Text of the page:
Delhi / Bangalore: A day after UK’s The Observer newspaper reported that children, many of them sold to employers by their impoverished families, were being used by a New Delhi-based sub-contractor of a Gap Inc. supplier to manufacture a line for the company’s GapKids range, nothing much had changed in the Shahpur Jat area, where the newspaper said the factory was located.
The tiny, underdeveloped urban village is an overcrowded centre of manufacture for apparel and jewellery. Children can be seen working on intricate embroidery designs in rows of garage-like tailoring units.
Hand-stitched items usually command a premium in the international market; The Observer said the children were making hand-stitched blouses for girls for the Christmas season (the blouses were to retail at $40, or Rs1,576, a piece, the paper reported).
“We have seen the news report; I don’t say there should be child labour, but I don’t think any shop in this area can function without children working for them. All of them have basement factories where children are employed to do work such as embroidery,” said a shopowner in the area, who did not wish to be identified.
At Niket & Jainee, a boutique that makes and sells designer wear, mostly to shops and individual customers in Mumbai, owner Niket, who gave only one name, said while he could provide his own pictures of clothes being made, he would not allow a photographer access to his unit without a day’s notice.
Just another day: Children working at a garment factory in Shahpur Jat. Many factories in this area employ children to do embroidery work.
The newspaper did not identify the supplier or the sub-contractor, and executives at Gap’s local sourcing office declined to comment saying they were not authorized to speak to the media. In a statement, Gap said the supplier had outsourced manufacturing to a sub-contractor “in direct violation of our agreement”. The company added it has cancelled an order for girls’ blouses and sent letters to 2,000 suppliers, calling for a meeting to reinforce its policy on child labour.
The company also said that it had begun its own probe into the issue after being informed of the newspaper investigation on 22 October. “Under absolutely no circumstance is it acceptable for children to produce or work on garments. It is non-negotiable,” said Dan Henkle, the company’s senior vice-president of social responsibility.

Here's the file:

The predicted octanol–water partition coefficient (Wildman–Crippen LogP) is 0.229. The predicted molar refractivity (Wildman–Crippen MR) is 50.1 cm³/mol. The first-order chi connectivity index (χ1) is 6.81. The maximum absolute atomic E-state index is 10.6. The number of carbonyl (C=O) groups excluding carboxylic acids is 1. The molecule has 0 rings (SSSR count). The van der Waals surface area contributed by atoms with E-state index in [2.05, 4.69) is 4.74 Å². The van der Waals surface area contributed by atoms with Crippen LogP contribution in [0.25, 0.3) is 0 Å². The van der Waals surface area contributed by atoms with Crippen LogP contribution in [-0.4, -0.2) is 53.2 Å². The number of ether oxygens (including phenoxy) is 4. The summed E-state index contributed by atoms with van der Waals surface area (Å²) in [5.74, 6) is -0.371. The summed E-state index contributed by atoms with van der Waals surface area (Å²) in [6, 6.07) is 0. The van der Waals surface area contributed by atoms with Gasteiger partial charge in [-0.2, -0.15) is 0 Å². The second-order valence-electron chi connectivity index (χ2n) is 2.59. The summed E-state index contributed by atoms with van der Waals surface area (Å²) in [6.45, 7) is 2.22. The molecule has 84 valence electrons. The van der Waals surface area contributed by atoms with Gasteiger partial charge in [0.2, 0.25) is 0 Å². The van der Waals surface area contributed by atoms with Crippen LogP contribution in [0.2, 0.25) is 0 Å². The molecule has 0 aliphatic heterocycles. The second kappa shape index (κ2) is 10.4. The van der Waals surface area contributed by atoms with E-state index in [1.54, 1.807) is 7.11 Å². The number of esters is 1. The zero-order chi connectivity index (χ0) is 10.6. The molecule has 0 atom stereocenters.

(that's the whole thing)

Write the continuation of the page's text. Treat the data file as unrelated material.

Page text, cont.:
The Indian government has consistently refused to comment on child labourers being used in the country’s flourishing apparel manufacturing industry, which does business, mostly international, worth $20 billion a year.
However, Shirin Khan, a child labour expert for South Asia at the International Labor Organization (ILO), said: “An incident like the one with Gap can happen anywhere in India; because of the large size of the informal economy, a large number of children do end up working.” Khan added there are around 122 million children between the ages of 5 and 14 across Asia involved in economic activity.
The Child Labour (Prohibition and Regulation) Act, 1986 bans employment of children below the age of fourteen years in factories, mines and hazardous employment and regulates the working conditions of children in other employment.
In 2006, the government regulated the employment of children as domestic help and in shops, restaurants and entertainment centres.
However, some exporters saw a conspiracy in The Observer’s investigation.
“The whole episode is part of a process to create a non-tariff barrier between India, and the US and Europe,” said Partho Kar, chief operating officer of Madura Garments, which employs 5,500 people and supplies to Marks and Spencer’s, Tommy Hilfiger, and Ralph Lauren, among others. Kar added the report could have been instigated by Chinese manufacturers.
“I would not be surprised if there is involvement of a third party in it (the investigation), to divert orders to their country,” added M.K. Panthaki, director at the Clothing Manufacturers Association of India, an industry body. Panthaki said the government should step in (to protect the interests of Indian exporters) if Gap and other companies cancelled their orders.
A few months ago, Clean Clothes Campaign, a network of international non-governmental organizations, had accused Bangalore-based Fibers and Fabrics International (FFI), which supplies to companies such as Gap and Mexx, of labour rights violations. The company had denied these allegations. “We cannot manufacture if we do not adhere to labour norms...; we have agents (of the customer) present inside our factory...,” said Mohammed Ghiase, director at FFI.
Around the same time, another British newspaper, The Guardian, had reported that Gokaldas Exports Ltd (since acquired by private equity firm Blackstone), which supplied to brands such as Mothercare and H&M, paid its employees wages that were lower than those mandated by the Ethical Trading Initiative, guidelines on pay and employment conditions across the supply chain. Mothercare and Gap are both members of ETI. Executives at Gokaldas declined to comment on the issue.
(AP and Bloomberg contributed to this story. )